An attempted boycott of a Halifax health food store that carries Israeli SodaStream products has mostly fizzled, according to Mark David, the Atlantic region consultant for the Centre for Israel and Jewish Affairs (CIJA). Only about a dozen middle-aged protesters appeared at Planet Organic April 7 to urge a boycott of SodaStream products. They were [...]
CIJA, Atlantic Canada.
The Centre is truly a national Canadian organization, or, as is Canada’s motto, it exists “A Mari Usque Ad Mare” – “From Sea to Sea”. The domain of the Centre even stretches across the Mediterranean Sea all to way to Israel and the Centre staff in Israel.
We all face the same basic tasks as we seek to implement the Centre’s strategic objectives. In particular, we have to accurately and fairly explain the usually highly-charged events that seem to happen daily with respect to Israel (seriously; in what other country could the building of a subdivision create worldwide headlines and attract the attention of the President of the United States?). Just as importantly, we need to take the discussion about Israel “beyond the conflict” and show that despite having to devote enormous resources to self-defence, Israel is an integral member of the community of nations that has blossomed into a world leader in education, culture and technology.
All that said, one thing that I have considered from time to time is the manner in which the advocacy task in Atlantic Canada might differ from other regions.
The obvious difference results from population and infrastructure. The best estimates usually place the size of the Atlantic Canadian Jewish community at approximately 2,500 people, a number that I suggest is very inclusive. There are a smattering of synagogues (and cemeteries) across Atlantic Canada. There is a wonderful summer camp (Camp Kadimah, in Lunenburg County, NS). But there are no homes for seniors, no day schools, community centres, kosher restaurants, or other Jewish institutions. Issues discussed at staff retreats regarding Jewish social services are essentially non-existent here. That is not to say that such issues never arise, but that when they do, it is likely on a random basis and almost always handled within the community.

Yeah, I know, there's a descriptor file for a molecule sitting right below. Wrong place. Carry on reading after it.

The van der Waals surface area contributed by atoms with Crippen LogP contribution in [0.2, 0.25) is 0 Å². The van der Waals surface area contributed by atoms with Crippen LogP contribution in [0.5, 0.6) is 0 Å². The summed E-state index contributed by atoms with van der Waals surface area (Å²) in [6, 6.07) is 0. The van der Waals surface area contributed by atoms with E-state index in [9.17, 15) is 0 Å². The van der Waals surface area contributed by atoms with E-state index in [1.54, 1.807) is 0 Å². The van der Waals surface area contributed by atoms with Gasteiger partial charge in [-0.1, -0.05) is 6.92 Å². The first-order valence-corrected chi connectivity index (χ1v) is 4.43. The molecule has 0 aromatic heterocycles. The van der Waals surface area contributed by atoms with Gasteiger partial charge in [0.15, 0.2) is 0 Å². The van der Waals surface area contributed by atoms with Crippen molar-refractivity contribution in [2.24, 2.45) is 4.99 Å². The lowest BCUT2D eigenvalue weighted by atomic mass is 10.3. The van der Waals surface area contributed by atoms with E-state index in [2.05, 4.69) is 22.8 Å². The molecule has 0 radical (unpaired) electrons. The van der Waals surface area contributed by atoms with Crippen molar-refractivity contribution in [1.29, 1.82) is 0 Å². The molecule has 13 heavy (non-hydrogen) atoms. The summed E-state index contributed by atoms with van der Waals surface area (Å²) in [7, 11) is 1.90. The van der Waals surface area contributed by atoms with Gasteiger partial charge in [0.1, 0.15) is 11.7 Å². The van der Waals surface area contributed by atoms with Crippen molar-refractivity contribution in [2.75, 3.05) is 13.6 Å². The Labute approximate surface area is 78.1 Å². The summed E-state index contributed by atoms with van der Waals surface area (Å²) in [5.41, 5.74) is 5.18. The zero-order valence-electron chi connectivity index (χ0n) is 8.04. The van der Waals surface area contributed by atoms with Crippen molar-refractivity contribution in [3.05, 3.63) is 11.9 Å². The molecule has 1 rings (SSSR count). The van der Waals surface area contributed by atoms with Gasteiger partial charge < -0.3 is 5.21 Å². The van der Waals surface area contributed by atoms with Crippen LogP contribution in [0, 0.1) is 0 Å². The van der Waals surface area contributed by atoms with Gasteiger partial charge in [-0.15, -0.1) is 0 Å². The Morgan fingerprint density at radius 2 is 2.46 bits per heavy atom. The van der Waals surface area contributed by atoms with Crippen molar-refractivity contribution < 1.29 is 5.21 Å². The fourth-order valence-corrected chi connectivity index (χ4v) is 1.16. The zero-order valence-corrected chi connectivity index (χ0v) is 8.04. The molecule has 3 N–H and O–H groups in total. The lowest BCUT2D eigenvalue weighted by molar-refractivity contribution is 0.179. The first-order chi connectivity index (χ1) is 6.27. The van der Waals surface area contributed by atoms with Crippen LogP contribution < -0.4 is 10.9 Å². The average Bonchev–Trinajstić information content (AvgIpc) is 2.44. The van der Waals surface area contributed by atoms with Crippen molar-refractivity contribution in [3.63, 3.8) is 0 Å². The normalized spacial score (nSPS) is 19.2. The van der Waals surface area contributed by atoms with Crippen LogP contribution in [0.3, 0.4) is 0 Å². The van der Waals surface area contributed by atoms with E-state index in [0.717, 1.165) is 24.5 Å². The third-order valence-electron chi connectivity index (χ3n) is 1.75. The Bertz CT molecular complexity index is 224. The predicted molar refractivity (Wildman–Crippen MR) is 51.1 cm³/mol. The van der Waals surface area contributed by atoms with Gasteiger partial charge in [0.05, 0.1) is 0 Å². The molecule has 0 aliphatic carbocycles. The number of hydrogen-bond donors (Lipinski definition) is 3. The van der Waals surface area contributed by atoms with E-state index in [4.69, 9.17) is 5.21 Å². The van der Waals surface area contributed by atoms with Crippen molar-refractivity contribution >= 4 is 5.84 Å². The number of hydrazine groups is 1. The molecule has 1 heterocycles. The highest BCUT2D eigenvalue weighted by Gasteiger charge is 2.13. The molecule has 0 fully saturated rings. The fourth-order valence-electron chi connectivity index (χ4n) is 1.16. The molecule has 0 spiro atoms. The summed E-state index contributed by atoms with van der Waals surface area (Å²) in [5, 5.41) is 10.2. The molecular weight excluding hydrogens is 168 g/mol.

Apart from that, my general sense is that the balance of the advocacy task is largely the same as elsewhere in Canada. The various Jewish communities throughout Atlantic Canada have always been well-respected as a direct result of their proud history of participation and contribution to public life. However, that does not necessarily directly translate to support for Israel, especially as the demographics of the region change. Persons and groups who take a rather polar opposite position about the Jewish community and/or Israel are just as much a fact of life here as anywhere else, as are differences of opinion within our own community as to the best approach to advocacy. The same need exists here as elsewhere to work constructively and cooperatively with government, media, community, business, and academic leaders to build understanding and close relationships.
In the end, advocacy in Atlantic Canada is probably the same as elsewhere but different – making it just another part of the mythical Canadian societal tapestry. By the way, until I prepared this piece, I did not know the Biblical origins (Psalm 72:8) of the Canadian motto. I don’t know if in this modern age people “look it up” anymore, so I will say that you can “click it up” – check this link. Mark David: email@example.com